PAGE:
On the morning of February 12, a private citizen found a Bald Eagle on the ground near a country road in Carson, VA. Permitted wildlife rehabilitator Deborah Woodward was able capture the eagle, which she described as being extremely lethargic. Despite the inclement winter weather, it was decided that it was best to transport the eagle to the Wildlife Center as soon as possible. Bernadette Ames of the Wildlife Rescue League picked up the eagle and transported it to the Wildlife Center later that evening.
Dr. Sarah, one of the Center’s veterinary interns, examined the eagle when it arrived. On admission it was standing in its crate but was very dull, and its head was hanging low. A physical exam did not reveal any obvious injuries. Based on its weakness and lack of visible injuries, Dr. Sarah suspected it had been suffering from lead toxicity, a common cause of admission for eagles at the Wildlife Center. A set of radiographs confirmed Dr. Sarah’s suspicion, which revealed metal debris present in the eagle’s digestive tract. An in-house lead test came back with a positive reading of 3.68 ppm, a very high level.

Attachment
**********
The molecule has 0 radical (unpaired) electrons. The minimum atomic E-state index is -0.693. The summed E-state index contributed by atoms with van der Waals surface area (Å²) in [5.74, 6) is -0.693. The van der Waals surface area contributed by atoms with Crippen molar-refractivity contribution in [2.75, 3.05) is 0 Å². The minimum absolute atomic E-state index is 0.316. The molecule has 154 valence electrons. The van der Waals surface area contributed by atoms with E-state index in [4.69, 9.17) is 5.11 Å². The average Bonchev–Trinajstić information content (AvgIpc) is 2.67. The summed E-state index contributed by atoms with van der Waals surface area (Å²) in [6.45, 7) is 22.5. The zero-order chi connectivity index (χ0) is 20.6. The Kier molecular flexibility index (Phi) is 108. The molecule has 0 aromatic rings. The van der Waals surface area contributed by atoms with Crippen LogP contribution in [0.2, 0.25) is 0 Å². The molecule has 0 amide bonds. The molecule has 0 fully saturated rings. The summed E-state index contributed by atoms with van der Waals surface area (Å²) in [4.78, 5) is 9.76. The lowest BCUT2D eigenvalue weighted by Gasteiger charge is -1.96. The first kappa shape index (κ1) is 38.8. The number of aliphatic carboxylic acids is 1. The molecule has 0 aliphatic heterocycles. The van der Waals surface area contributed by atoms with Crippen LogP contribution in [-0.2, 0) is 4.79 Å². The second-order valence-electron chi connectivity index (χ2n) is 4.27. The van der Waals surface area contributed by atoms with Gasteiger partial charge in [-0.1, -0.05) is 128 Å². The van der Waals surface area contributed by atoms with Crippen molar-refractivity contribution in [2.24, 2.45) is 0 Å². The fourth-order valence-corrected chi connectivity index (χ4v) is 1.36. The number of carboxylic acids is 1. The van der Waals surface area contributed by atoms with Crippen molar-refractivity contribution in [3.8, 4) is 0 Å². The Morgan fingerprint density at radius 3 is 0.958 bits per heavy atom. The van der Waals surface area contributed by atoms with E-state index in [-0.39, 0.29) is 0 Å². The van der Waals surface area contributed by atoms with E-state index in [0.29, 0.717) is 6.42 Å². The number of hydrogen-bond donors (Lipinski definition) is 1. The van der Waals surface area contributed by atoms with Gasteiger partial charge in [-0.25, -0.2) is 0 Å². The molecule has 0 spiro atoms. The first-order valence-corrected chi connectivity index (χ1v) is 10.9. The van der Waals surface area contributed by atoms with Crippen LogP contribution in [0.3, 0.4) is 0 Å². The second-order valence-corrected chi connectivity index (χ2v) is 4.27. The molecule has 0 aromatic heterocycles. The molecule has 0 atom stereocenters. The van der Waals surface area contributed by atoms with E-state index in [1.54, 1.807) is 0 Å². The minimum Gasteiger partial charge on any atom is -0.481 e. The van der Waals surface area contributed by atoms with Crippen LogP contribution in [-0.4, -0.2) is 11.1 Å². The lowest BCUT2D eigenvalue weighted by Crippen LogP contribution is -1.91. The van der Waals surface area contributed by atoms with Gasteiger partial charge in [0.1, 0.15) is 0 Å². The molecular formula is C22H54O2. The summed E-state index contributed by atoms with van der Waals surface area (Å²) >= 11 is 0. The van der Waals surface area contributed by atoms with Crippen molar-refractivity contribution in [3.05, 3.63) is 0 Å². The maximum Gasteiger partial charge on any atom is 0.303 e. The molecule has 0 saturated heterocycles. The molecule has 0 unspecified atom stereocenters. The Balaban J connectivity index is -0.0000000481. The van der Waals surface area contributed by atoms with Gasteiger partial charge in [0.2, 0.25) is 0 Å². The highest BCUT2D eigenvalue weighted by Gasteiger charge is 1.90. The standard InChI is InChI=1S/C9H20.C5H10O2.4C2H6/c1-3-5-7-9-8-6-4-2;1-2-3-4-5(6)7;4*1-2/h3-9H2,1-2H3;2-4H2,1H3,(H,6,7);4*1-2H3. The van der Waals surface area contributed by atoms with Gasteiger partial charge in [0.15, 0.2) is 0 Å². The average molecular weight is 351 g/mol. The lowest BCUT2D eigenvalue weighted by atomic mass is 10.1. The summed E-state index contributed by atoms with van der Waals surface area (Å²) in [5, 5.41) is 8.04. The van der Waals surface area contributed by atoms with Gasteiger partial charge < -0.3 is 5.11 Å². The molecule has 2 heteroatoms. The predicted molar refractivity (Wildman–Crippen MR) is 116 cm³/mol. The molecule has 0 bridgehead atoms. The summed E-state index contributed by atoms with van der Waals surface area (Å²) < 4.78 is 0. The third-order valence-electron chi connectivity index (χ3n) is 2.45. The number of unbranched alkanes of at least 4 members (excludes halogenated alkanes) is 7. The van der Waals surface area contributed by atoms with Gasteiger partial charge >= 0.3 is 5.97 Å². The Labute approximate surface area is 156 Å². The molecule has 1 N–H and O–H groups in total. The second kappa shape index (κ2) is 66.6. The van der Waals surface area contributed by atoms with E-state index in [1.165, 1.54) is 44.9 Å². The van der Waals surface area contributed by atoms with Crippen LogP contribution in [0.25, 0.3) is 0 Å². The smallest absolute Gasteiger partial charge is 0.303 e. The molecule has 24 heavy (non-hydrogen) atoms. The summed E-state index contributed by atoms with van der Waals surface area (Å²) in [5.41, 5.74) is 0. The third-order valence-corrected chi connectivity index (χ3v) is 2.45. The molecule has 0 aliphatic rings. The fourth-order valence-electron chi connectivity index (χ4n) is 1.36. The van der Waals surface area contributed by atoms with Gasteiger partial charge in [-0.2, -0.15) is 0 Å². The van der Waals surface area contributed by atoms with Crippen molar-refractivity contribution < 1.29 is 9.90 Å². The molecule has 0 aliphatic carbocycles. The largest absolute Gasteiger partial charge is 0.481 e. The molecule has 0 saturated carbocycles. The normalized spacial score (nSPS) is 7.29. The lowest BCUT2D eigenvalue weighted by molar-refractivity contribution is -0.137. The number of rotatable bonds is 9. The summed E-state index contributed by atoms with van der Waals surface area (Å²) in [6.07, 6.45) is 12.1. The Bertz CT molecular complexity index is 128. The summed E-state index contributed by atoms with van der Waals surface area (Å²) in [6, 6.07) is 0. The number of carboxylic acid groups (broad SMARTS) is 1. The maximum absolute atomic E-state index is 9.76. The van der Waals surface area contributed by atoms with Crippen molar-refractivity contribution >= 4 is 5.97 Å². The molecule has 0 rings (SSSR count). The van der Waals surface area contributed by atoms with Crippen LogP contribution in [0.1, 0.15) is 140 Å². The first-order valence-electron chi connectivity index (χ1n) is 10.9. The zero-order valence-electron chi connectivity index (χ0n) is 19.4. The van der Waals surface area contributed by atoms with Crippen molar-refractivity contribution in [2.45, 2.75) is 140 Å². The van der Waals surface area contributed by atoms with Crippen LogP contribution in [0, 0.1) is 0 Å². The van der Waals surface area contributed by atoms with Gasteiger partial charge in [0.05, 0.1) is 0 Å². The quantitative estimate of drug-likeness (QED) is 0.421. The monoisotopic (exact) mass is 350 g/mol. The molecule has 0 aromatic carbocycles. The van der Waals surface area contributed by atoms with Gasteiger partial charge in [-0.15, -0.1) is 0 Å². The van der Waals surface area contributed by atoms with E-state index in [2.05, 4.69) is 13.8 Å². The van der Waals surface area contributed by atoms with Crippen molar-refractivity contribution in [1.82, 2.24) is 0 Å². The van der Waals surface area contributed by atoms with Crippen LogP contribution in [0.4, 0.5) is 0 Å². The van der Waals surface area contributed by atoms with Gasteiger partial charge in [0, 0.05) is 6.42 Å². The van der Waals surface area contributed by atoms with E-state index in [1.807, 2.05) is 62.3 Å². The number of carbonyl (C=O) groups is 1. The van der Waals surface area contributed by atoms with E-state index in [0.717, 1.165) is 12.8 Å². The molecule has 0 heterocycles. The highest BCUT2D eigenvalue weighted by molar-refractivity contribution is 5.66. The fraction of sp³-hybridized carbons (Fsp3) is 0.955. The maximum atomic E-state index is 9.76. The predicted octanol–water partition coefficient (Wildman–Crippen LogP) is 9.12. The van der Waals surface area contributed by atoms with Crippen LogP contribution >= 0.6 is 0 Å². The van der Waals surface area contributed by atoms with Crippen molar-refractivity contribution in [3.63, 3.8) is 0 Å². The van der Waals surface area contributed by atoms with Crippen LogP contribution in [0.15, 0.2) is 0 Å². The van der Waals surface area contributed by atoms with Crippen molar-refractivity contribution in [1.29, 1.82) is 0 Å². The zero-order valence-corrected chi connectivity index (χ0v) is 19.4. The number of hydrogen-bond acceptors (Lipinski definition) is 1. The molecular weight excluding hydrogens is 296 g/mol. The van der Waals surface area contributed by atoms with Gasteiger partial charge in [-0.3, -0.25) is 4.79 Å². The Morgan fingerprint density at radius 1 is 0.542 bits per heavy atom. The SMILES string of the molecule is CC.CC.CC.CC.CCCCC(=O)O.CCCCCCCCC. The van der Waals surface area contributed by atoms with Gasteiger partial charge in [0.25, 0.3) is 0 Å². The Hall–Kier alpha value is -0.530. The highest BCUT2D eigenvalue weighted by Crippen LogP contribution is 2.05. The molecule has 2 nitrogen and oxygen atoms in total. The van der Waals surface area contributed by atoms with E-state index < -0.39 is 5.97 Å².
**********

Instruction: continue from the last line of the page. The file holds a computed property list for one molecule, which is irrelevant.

Dr. Sarah immediately irrigated the bird's stomach to remove the fragments of lead and started the eagle on chelation therapy to remove the toxin from its system. In addition to lead toxicity, the eagle was mildly dehydrated, anemic, and had a mass on its esophagus, which is suspected to be caused by the parasite trichomonas. It also tested positive for the intestinal parasite capillaria. It was started on a course of anti-parasitic medication and given fluids to correct the dehydration and protect its kidneys during chelation therapy.
The eagle is currently being housed in the Center’s indoor holding area where it can be easily monitored and treated. The Center's veterinary staff noted that it was slightly more active the following day, though its prognosis is guarded.